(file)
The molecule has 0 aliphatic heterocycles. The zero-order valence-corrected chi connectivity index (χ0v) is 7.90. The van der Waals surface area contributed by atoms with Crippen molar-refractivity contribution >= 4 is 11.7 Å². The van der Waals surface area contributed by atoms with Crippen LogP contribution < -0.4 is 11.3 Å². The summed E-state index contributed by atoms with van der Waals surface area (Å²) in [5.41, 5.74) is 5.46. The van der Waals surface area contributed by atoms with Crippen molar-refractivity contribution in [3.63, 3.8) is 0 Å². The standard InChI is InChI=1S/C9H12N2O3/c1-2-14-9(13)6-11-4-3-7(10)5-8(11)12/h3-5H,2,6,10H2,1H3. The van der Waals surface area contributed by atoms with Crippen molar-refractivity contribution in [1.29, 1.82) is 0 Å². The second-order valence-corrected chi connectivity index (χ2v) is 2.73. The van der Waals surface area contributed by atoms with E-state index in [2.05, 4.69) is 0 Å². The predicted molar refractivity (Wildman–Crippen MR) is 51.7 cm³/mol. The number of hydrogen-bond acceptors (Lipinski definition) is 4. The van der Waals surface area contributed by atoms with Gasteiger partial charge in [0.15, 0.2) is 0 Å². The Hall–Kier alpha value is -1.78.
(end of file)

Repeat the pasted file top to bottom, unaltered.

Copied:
The molecule has 0 aliphatic heterocycles. The zero-order valence-corrected chi connectivity index (χ0v) is 7.90. The van der Waals surface area contributed by atoms with Crippen molar-refractivity contribution >= 4 is 11.7 Å². The van der Waals surface area contributed by atoms with Crippen LogP contribution < -0.4 is 11.3 Å². The summed E-state index contributed by atoms with van der Waals surface area (Å²) in [5.41, 5.74) is 5.46. The van der Waals surface area contributed by atoms with Crippen molar-refractivity contribution in [3.63, 3.8) is 0 Å². The standard InChI is InChI=1S/C9H12N2O3/c1-2-14-9(13)6-11-4-3-7(10)5-8(11)12/h3-5H,2,6,10H2,1H3. The van der Waals surface area contributed by atoms with Crippen molar-refractivity contribution in [1.29, 1.82) is 0 Å². The second-order valence-corrected chi connectivity index (χ2v) is 2.73. The van der Waals surface area contributed by atoms with E-state index in [2.05, 4.69) is 0 Å². The predicted molar refractivity (Wildman–Crippen MR) is 51.7 cm³/mol. The number of hydrogen-bond acceptors (Lipinski definition) is 4. The van der Waals surface area contributed by atoms with Gasteiger partial charge in [0.15, 0.2) is 0 Å². The Hall–Kier alpha value is -1.78.